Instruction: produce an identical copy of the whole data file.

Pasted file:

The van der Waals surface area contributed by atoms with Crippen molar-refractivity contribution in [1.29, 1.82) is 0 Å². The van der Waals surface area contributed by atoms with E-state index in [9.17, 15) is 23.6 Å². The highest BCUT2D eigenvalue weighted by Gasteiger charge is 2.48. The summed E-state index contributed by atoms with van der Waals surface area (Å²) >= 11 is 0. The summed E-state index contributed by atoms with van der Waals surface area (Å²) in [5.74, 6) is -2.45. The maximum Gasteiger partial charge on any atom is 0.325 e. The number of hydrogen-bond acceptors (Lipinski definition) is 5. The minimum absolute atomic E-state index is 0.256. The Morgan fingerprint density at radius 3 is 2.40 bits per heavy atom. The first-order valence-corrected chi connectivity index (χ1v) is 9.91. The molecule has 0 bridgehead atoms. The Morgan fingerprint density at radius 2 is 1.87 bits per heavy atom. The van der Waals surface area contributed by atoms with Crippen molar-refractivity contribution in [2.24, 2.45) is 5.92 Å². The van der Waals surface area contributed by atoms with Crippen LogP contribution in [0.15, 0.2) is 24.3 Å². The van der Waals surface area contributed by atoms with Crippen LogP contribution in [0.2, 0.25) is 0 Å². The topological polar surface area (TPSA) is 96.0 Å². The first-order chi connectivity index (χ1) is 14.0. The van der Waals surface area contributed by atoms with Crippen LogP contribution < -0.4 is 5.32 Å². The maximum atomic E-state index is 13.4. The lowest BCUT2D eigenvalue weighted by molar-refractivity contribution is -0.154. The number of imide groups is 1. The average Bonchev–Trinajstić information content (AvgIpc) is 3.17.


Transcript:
The van der Waals surface area contributed by atoms with Crippen molar-refractivity contribution in [1.29, 1.82) is 0 Å². The van der Waals surface area contributed by atoms with E-state index in [9.17, 15) is 23.6 Å². The highest BCUT2D eigenvalue weighted by Gasteiger charge is 2.48. The summed E-state index contributed by atoms with van der Waals surface area (Å²) >= 11 is 0. The summed E-state index contributed by atoms with van der Waals surface area (Å²) in [5.74, 6) is -2.45. The maximum Gasteiger partial charge on any atom is 0.325 e. The number of hydrogen-bond acceptors (Lipinski definition) is 5. The minimum absolute atomic E-state index is 0.256. The Morgan fingerprint density at radius 3 is 2.40 bits per heavy atom. The first-order valence-corrected chi connectivity index (χ1v) is 9.91. The molecule has 0 bridgehead atoms. The Morgan fingerprint density at radius 2 is 1.87 bits per heavy atom. The van der Waals surface area contributed by atoms with Crippen molar-refractivity contribution in [2.24, 2.45) is 5.92 Å². The van der Waals surface area contributed by atoms with Crippen LogP contribution in [0.15, 0.2) is 24.3 Å². The van der Waals surface area contributed by atoms with Crippen LogP contribution in [0.2, 0.25) is 0 Å². The topological polar surface area (TPSA) is 96.0 Å². The first-order chi connectivity index (χ1) is 14.0. The van der Waals surface area contributed by atoms with Crippen LogP contribution < -0.4 is 5.32 Å². The maximum atomic E-state index is 13.4. The lowest BCUT2D eigenvalue weighted by molar-refractivity contribution is -0.154. The number of imide groups is 1. The average Bonchev–Trinajstić information content (AvgIpc) is 3.17.